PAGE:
The snake game Google remains one of the most iconic video games of all time. While many different versions and ports have been developed over the decades, the core mechanic at the heart of Snake’s gameplay has stayed remarkably consistent – eat apples to get bigger.
In this article, we’ll explore why this simple concept of a snake eating apples to grow has become integral to the appeal and longevity of Snake. We’ll look at the origins of the eating mechanic, its intuitive and satisfying nature, and how it lays the foundation for Snake’s challenging gameplay.
Origins of the Apple Eating Mechanic
Snake’s origins trace back to arcade games like Blockade and Surround in the 1970s which featured a snake-like character that grows longer to trap opponents. However, Snake became truly defined after Nintendo brought the concept to handheld devices.
In the Game & Watch port, the snake was made to eat dots rather than trap enemies. This helped simplify the game for quick play sessions. The dots soon evolved into apples or fruit, which proved even more intuitive.
The apple eating mechanic stuck because it resonated with players. Everyone understands snakes eat apples. Making the snake grow when eating apples reinforced this natural connection.
When Snake exploded on Nokia phones in the late 90s, the apple eating remained core. This cementing Snake eating apples as the de facto standard.
Why Apples Resonate
On a primal level, gathering food and eating to stay alive represents an innate drive. Snake taps into this by using a universal symbol of food – apples.
Apples are a familiar concept even to small children first playing video games. Their vibrant colors pop against the drab screens of classic Snake machines and phones.
The iconography of apples is universally understood. They symbolize health, knowledge, sin – associations that subconsciously add richness to such a simple mechanic.
Overall, apples are the perfect low fidelity food source. Using any other item just wouldn’t feel right. The apple eating mechanic creates instant understanding and investment in the goal.
Satisfaction of Growing by Eating
A huge source of Snake’s lasting appeal is the satisfaction of making the snake bigger by eating. The feeling of controlling the snake to hunt down apples activates our primal urges.
Watching the snake visually expand with each apple tapped into our innate desires for collection, growth, and improvement. Getting bigger equates progress and dominance.
The increase in length also reinforces success through immediate feedback. You eat, you grow – simple as that. This makes Snake easy to parse while still keeping players invested.
Overall, the growth mechanic creates an addictive gameplay loop. Eating apples feels good so you want to keep doing it more and more.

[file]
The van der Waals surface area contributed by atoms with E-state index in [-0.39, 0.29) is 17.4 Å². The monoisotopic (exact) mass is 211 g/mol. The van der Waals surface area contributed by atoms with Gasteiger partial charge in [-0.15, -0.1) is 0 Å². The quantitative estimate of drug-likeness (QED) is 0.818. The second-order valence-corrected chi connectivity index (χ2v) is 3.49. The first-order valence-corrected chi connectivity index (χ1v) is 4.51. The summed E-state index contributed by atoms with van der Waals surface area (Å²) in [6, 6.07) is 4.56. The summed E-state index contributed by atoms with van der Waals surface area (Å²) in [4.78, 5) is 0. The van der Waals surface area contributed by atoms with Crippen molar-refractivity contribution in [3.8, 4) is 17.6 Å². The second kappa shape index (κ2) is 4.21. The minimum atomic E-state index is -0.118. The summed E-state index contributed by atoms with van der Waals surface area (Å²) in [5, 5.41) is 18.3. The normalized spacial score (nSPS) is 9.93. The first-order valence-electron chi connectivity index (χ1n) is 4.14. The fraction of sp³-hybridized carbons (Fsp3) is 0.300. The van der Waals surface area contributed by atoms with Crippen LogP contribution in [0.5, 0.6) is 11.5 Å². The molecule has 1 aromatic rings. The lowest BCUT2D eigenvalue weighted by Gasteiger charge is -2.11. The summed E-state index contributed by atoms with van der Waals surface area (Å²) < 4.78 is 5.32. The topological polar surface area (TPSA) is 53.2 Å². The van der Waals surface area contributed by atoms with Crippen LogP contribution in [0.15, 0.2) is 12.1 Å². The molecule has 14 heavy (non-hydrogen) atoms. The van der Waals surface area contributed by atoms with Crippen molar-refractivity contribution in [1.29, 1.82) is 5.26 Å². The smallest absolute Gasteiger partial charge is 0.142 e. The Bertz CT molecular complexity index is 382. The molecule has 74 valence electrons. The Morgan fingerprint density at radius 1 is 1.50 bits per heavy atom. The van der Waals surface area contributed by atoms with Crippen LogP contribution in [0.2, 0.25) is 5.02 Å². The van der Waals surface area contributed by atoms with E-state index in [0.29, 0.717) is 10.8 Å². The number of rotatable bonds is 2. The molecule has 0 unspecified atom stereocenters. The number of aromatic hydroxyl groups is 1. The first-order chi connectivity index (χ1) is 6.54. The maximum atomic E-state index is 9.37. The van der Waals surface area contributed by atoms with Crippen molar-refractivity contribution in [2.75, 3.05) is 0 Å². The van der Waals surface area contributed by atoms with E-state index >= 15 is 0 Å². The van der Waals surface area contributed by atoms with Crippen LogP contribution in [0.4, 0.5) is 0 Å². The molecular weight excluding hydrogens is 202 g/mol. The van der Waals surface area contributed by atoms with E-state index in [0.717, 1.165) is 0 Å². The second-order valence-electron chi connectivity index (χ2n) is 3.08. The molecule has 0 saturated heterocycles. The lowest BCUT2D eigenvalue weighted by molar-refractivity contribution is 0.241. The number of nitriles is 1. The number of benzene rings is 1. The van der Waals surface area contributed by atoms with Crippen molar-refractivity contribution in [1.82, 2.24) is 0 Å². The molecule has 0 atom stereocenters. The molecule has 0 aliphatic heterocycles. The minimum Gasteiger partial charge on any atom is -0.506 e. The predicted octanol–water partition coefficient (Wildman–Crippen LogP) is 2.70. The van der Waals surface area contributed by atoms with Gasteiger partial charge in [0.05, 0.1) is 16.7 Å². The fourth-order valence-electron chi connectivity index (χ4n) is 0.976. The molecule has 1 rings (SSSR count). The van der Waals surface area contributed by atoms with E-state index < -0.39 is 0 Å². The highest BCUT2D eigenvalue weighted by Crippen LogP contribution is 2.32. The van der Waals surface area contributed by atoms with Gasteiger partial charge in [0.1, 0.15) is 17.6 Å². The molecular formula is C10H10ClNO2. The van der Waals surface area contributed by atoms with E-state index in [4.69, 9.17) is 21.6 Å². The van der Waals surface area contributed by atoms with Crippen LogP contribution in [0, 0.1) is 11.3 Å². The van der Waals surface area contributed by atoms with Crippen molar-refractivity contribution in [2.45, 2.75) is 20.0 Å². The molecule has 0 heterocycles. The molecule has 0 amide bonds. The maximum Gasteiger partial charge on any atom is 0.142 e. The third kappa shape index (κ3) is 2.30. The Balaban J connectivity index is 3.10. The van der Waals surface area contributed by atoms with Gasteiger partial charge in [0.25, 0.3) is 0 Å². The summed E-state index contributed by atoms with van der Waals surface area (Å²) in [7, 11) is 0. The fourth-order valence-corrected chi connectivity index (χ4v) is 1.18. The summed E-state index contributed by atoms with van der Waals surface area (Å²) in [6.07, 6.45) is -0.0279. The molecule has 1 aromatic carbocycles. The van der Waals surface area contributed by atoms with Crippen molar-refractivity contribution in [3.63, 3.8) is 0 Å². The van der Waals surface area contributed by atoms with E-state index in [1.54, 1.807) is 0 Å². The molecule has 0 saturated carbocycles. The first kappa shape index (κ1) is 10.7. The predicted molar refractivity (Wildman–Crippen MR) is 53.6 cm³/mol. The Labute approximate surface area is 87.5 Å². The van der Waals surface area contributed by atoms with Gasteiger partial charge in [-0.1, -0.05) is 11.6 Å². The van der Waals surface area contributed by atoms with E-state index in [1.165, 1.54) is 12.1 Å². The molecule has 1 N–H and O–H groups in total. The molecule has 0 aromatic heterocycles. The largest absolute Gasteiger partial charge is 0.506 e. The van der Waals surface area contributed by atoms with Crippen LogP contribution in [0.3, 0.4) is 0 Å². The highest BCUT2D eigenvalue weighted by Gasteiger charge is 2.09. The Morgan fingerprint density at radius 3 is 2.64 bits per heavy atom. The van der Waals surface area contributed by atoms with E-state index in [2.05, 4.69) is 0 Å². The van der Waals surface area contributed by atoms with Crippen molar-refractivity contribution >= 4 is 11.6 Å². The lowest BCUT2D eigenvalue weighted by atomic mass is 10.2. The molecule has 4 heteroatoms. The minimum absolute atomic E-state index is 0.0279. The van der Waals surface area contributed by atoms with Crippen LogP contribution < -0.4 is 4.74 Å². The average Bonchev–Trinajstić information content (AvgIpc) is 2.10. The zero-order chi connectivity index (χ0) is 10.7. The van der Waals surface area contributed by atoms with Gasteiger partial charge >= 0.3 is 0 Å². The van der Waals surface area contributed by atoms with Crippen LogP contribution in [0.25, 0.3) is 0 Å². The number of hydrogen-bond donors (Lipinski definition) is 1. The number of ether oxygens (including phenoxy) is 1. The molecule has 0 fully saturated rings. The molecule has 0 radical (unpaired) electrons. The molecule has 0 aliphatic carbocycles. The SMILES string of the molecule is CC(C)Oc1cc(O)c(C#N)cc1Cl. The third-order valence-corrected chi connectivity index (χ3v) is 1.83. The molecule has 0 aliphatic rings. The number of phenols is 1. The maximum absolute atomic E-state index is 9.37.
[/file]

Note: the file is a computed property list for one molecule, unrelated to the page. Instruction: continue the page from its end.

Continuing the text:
Building Tension Through Limited Space
While eating apples and growing is core to Snake, there must be challenges in place too. This is where the limited screen space comes in.
With each apple eaten, growing longer gets you closer to hitting the edges and dying. More space to roam comes at the cost of greater danger.
This constructs a risk vs reward dynamic. Do you keep indulging the urge to eat and expand while navigating a now cramped playfield? Or do you stop eating and try surviving with your current size?
The confined space ratchets up tension. Eating has diminishing returns – what made you bigger now makes you more vulnerable. Mastery comes from balancing these dueling needs.
Evolution of Coordinate Challenges
While Snake’s core has remained consistent, various versions have augmented the challenge in different ways:
- Angled walls force more aware maneuvering
- Multiple snakes make avoiding yourself and others harder
- Obstacles block off parts of the screen
- First-person view increases disorientation
- 3D play spaces add new navigation complexity
These all build off the limited space created by the screen borders. More sophisticated level designs force you to be more thoughtful when moving and planning. Mastering the apple eating core mechanic remains central.
Apple Eating in Modern Iterations
Even modern mobile versions of Snake retain the iconic apple eating concept. For example, Snake vs Block adds challenging obstacles but keeps apple eating integral.
Likewise, Slither.io builds off Snake’s appeal. The spinning snake stretches to eat pellets and gain mass – the same universal appeal even in a more modern style.
This staying power across generations shows the primal satisfaction of making a snake grow by eating remains as engaging as ever.
While new graphics, themes, power-ups and modes have been added to Snake over the years, the appeal always comes back to its core mechanic – eat apples, get bigger. This simple loop taps into our most basic urges, creates visual feedback, and constructs risk-reward dynamics that make Snake eternally satisfying. The timeless fun of guiding a snake to eat apples ensures this iconic video game maintains its relevance and nostalgic charm decades after its inception.